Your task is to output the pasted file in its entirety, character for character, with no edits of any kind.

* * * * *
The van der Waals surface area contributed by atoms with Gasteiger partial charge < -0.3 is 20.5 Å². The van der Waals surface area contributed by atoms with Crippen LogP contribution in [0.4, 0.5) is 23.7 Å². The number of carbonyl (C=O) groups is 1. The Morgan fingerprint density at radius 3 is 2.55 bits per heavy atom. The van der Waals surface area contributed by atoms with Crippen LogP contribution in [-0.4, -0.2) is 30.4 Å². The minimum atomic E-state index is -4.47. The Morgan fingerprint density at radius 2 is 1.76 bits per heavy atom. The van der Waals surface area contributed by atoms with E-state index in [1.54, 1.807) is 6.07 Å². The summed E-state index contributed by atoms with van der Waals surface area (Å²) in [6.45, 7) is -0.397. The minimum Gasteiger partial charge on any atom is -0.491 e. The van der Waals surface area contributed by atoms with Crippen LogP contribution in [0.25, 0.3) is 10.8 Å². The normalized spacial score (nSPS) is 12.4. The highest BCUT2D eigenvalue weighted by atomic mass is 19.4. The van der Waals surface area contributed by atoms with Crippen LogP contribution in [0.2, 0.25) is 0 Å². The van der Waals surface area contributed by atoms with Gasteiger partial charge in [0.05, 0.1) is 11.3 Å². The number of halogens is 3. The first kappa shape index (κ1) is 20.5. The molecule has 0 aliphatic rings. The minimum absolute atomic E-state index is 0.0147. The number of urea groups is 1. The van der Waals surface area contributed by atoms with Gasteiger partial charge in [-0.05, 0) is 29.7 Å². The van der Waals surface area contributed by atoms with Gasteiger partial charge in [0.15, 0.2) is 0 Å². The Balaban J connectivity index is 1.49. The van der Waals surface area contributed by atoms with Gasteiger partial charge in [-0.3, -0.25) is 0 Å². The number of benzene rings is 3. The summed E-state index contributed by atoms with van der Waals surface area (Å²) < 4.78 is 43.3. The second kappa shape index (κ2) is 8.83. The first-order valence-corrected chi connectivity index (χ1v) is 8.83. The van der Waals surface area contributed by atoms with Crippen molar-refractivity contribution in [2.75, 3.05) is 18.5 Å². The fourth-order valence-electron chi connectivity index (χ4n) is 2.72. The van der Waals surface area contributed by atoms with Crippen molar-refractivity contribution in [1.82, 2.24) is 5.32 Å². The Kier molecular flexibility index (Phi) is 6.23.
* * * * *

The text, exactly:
The van der Waals surface area contributed by atoms with Gasteiger partial charge < -0.3 is 20.5 Å². The van der Waals surface area contributed by atoms with Crippen LogP contribution in [0.4, 0.5) is 23.7 Å². The number of carbonyl (C=O) groups is 1. The Morgan fingerprint density at radius 3 is 2.55 bits per heavy atom. The van der Waals surface area contributed by atoms with Crippen LogP contribution in [-0.4, -0.2) is 30.4 Å². The minimum atomic E-state index is -4.47. The Morgan fingerprint density at radius 2 is 1.76 bits per heavy atom. The van der Waals surface area contributed by atoms with E-state index in [1.54, 1.807) is 6.07 Å². The summed E-state index contributed by atoms with van der Waals surface area (Å²) in [6.45, 7) is -0.397. The minimum Gasteiger partial charge on any atom is -0.491 e. The van der Waals surface area contributed by atoms with Crippen LogP contribution in [0.25, 0.3) is 10.8 Å². The normalized spacial score (nSPS) is 12.4. The highest BCUT2D eigenvalue weighted by atomic mass is 19.4. The van der Waals surface area contributed by atoms with Crippen LogP contribution in [0.2, 0.25) is 0 Å². The van der Waals surface area contributed by atoms with Gasteiger partial charge in [0.05, 0.1) is 11.3 Å². The number of halogens is 3. The first kappa shape index (κ1) is 20.5. The molecule has 0 aliphatic rings. The minimum absolute atomic E-state index is 0.0147. The number of urea groups is 1. The van der Waals surface area contributed by atoms with Gasteiger partial charge in [-0.05, 0) is 29.7 Å². The van der Waals surface area contributed by atoms with Gasteiger partial charge in [0.15, 0.2) is 0 Å². The Balaban J connectivity index is 1.49. The van der Waals surface area contributed by atoms with Gasteiger partial charge in [-0.3, -0.25) is 0 Å². The number of benzene rings is 3. The summed E-state index contributed by atoms with van der Waals surface area (Å²) < 4.78 is 43.3. The second kappa shape index (κ2) is 8.83. The first-order valence-corrected chi connectivity index (χ1v) is 8.83. The van der Waals surface area contributed by atoms with Crippen molar-refractivity contribution in [2.75, 3.05) is 18.5 Å². The fourth-order valence-electron chi connectivity index (χ4n) is 2.72. The van der Waals surface area contributed by atoms with Crippen molar-refractivity contribution in [1.82, 2.24) is 5.32 Å². The Kier molecular flexibility index (Phi) is 6.23.